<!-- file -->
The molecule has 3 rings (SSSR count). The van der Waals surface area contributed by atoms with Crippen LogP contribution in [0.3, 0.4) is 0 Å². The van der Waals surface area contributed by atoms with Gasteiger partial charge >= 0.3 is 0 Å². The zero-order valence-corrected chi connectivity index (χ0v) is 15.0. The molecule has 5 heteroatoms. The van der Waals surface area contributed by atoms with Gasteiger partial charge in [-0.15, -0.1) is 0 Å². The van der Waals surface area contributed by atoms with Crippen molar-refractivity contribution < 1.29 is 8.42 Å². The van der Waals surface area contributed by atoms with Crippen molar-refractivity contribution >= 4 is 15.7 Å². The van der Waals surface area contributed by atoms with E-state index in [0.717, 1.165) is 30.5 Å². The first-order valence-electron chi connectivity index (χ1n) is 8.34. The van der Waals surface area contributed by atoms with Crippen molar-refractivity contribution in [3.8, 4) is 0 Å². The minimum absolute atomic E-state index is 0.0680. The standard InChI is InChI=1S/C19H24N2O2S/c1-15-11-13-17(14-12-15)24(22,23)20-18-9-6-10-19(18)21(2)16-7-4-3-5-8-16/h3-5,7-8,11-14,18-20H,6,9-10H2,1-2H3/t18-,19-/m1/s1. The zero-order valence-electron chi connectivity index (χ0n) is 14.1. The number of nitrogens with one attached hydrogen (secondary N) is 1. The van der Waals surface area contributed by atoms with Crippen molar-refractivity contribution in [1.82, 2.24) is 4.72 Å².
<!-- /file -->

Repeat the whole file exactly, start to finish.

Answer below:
The molecule has 3 rings (SSSR count). The van der Waals surface area contributed by atoms with Crippen LogP contribution in [0.3, 0.4) is 0 Å². The van der Waals surface area contributed by atoms with Gasteiger partial charge >= 0.3 is 0 Å². The zero-order valence-corrected chi connectivity index (χ0v) is 15.0. The molecule has 5 heteroatoms. The van der Waals surface area contributed by atoms with Gasteiger partial charge in [-0.15, -0.1) is 0 Å². The van der Waals surface area contributed by atoms with Crippen molar-refractivity contribution < 1.29 is 8.42 Å². The van der Waals surface area contributed by atoms with Crippen molar-refractivity contribution >= 4 is 15.7 Å². The van der Waals surface area contributed by atoms with E-state index in [0.717, 1.165) is 30.5 Å². The first-order valence-electron chi connectivity index (χ1n) is 8.34. The van der Waals surface area contributed by atoms with Crippen molar-refractivity contribution in [3.8, 4) is 0 Å². The minimum absolute atomic E-state index is 0.0680. The standard InChI is InChI=1S/C19H24N2O2S/c1-15-11-13-17(14-12-15)24(22,23)20-18-9-6-10-19(18)21(2)16-7-4-3-5-8-16/h3-5,7-8,11-14,18-20H,6,9-10H2,1-2H3/t18-,19-/m1/s1. The zero-order valence-electron chi connectivity index (χ0n) is 14.1. The number of nitrogens with one attached hydrogen (secondary N) is 1. The van der Waals surface area contributed by atoms with Crippen molar-refractivity contribution in [1.82, 2.24) is 4.72 Å².